Saturday of the second week in Eastertide

Now when evening came, His disciples went down to the sea, and after getting into a boat, they started to cross the sea to Capernaum. It had already become dark, and Jesus had not yet come to them. The sea began to be stirred up because a strong wind was blowing. Then, when they had rowed about three or four miles, they saw Jesus walking on the sea and drawing near to the boat; and they were frightened. But He said to them, “It is I; do not be afraid.” So they were willing to receive Him into the boat, and immediately the boat was at the land to which they were going. (John 6:16-21 NASB)

                                                         * * *

We are so used to Jesus walking on the water; it’s just one of those things that Jesus does. The disciples, though, must have been terrified. If I were out at sea, at night, in a strong wind, and I saw someone walking across the water–well, my first thought would be that I only thought I saw someone. People don’t walk on water.  
Reading this passage this morning, I am struck by the implausibility of the event. No, not that I don’t believe what it says; rather, I can well understand the disciples’ fright. Not only that, but I think I would probably have ignored Jesus, telling myself that the figure walking towards the boat was just my imagination. And what I would miss! A miracle would pass me by unnoticed.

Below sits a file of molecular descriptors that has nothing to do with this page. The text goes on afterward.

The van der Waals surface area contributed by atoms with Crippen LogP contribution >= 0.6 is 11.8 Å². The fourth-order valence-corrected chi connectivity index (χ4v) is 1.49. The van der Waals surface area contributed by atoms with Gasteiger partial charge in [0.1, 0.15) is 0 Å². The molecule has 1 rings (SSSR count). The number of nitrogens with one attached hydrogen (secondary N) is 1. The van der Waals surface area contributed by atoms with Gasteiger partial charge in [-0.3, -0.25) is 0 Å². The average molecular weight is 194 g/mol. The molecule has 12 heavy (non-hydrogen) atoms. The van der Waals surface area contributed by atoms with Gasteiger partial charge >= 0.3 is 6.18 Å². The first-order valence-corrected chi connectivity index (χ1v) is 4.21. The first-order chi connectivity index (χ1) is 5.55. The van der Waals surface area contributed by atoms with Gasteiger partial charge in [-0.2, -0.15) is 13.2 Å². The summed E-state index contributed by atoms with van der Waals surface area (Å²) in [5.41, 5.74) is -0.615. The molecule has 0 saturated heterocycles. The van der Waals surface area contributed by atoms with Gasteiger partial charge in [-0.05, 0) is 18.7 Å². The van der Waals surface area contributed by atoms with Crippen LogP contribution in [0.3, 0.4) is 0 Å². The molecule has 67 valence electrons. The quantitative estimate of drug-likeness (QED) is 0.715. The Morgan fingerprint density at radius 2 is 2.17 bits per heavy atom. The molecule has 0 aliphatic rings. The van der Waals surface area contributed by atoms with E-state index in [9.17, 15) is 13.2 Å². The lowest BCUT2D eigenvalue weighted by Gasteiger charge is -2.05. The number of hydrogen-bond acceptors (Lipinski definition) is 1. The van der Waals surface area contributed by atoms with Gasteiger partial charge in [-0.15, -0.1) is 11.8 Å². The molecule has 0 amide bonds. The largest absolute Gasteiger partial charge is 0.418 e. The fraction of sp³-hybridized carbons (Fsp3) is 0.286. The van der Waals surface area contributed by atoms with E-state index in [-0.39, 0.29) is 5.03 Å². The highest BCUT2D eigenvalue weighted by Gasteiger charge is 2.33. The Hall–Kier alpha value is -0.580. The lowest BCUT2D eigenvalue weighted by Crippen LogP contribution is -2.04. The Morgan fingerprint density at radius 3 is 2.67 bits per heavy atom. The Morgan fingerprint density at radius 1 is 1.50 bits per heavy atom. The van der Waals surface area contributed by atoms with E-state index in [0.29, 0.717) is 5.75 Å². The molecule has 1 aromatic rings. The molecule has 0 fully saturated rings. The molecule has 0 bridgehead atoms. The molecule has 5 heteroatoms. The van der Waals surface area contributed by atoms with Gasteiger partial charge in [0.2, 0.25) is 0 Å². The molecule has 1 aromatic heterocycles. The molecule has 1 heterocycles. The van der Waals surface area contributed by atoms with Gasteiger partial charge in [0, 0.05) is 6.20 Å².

That makes me wonder how many miracles do pass me by these days. For God shows up implausibly, speaks almost imperceptibly, and works in unexpected places in not-the-usual way. I came across an email yesterday–an invitation to write, actually, dispelling a myth about Catholicism in 100 words, which is a pretty tall order. I hadn’t read it carefully at the time. Now I wonder whether I missed something. Am I paying attention? Am I open to the possibility that God might be up to something new? Too often, I think, I look for God in the obvious places and forget that God is everywhere, always doing a new thing. 

I suppose there is a very good reason that the invitatory psalm (said at the beginning of the first office of the day) reminds us, ‘if today, you hear his voice, harden not your hearts.’ Not that we intend to ignore God; it just happens in the course of our daily life. God doesn’t hit us over the head or wave a big yellow flag. We have to pay attention. Fortunately, even our attention to God is a gift of the Holy Spirit. If we want to hear God’s voice, all we have to do is ask. 

Deo gratias.
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